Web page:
Internet Resources:


therealworldchina. 2008. Chinese Opera Face Painting. Apr. 12. Youtube. 9 Oct. 2010.

huage. 2009. Zi pai jing ju xiao sheng hua zhuang guo cheng (Self filming of the process of applying xiaosheng makeup). Youku. 15 Oct 2010.

Zhonghuaxiqu. 2009. Zhong guo jing ju 145 zhong lian pu tu pian xin shang (Chinese Beijing opera 145 types of face painting pictures to enjoy). 15 Oct. 2010.


  • Gudnason, Jessica Tan. 2001. Chinese Opera. New York: Abbeville Press Publishers.
    Introduction by Li, Gong. "Children of the Pear Garden," [1-7].

    Color and black and white photographs of Beijing, Yue, and Cantonese operas display the many types of makeup and costumes found in Chinese opera. The final section contains small copies of the photos along with captions describing the picture contents, and stating the opera, size, and type of print.

    "Because Chinese opera culture deems that each performer must integrate his own means of communicating into the traditional demands of the role and the art form, I have tried to bring my own new vision of this ancient theatre to the new world and its new millennium" (Gudnason Forward [3]).

  • Zhang, Jinliang and Hansheng Zhang. 1996. Facial Makeup in Traditional Chinese Operas: A Hundred Chou roles. Shandong Pictorial Publishing House.(see also Role Types)

    This book provides an overview of chou facial makeup in traditional Chinese operas as well as pictures and descriptions of 115 chou characters and their makeup. It also describes how different types of characters are depicted in traditional opera.

    "Facial makeup follows a set of rigorous rules, and many specific means and devices for facial makeup have been created" (4).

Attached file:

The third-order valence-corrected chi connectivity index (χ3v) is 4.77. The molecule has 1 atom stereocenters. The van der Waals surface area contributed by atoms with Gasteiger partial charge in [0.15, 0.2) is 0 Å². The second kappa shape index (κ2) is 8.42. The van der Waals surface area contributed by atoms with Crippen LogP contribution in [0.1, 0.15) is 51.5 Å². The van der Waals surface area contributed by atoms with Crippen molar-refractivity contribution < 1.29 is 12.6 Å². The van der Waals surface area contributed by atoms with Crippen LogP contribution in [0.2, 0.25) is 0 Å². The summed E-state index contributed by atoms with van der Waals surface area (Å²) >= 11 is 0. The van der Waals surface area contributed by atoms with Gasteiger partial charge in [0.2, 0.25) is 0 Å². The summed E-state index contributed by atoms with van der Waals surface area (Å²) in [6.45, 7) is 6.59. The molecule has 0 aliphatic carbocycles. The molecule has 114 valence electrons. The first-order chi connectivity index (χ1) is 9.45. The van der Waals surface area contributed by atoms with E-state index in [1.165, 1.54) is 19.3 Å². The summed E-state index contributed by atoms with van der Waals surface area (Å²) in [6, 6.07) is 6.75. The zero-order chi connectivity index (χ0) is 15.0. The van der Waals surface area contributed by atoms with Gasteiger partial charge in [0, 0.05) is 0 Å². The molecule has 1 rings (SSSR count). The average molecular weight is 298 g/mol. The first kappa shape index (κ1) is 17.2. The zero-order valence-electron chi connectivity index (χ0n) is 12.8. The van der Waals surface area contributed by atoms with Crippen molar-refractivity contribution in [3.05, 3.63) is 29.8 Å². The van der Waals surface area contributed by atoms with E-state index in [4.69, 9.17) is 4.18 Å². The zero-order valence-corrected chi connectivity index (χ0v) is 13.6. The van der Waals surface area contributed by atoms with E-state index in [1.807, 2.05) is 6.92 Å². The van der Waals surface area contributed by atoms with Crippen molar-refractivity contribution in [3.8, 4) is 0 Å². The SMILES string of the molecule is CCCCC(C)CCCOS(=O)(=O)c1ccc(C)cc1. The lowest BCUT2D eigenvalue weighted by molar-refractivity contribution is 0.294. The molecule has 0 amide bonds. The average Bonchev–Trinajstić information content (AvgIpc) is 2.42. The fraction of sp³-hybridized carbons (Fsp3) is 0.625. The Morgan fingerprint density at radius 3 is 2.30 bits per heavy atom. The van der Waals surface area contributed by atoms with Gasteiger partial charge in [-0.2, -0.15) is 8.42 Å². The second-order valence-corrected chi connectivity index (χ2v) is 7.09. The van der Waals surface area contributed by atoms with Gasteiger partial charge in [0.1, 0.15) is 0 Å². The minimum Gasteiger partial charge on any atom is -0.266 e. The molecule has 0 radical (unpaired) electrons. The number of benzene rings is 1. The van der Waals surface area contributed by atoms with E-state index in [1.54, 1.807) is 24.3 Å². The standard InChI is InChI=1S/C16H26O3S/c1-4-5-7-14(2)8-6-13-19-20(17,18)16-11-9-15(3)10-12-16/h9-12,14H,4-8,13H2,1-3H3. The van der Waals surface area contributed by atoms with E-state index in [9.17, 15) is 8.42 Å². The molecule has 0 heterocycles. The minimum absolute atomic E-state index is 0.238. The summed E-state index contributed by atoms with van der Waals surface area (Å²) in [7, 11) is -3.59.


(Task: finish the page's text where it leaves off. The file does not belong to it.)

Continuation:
• Zhao, Menglin and Jiqing Yan. 1996. Peking Opera Painted Faces With Notes. Beijing: Morning Glory Publishers.

    Zhao and Yan begin with an introduction to face colors, type and symbolic meanings of painted faces, and makeup techniques. Pictures of famous character's face makeup follow with commentary in a separate section afterwards.

    "Any study of the painted faces in Peking opera should be made in conjunction with a study of the opera stories, the dramatis personae, and the costumes and performances of the actors. For this purpose, we have included a number of pictures drawn by the author showing Peking opera actors in costume and with facial make-up. This will help readers understand, among other things, how Peking opera painted faces are categorized" (12).

Internet Resources:

  • 2010. Beijing Opera Masks. Oct. 9

    This PDF lists different Beijing opera mask by color and describes what personality characteristics the masks convey.

  • World Digital Libraries. 2009. Office of Great Peace Album of Opera Faces. May 7. 9 Oct. 2010.

    This digital picture album titled Office of Great Peace Album of Opera Faces is a collection of Peking opera masks drawn in the Tongzhi reign (1851-1874).

kthypryn. 2004.100_5529. Jul. 16. Flickr. 4 Oct. 2010.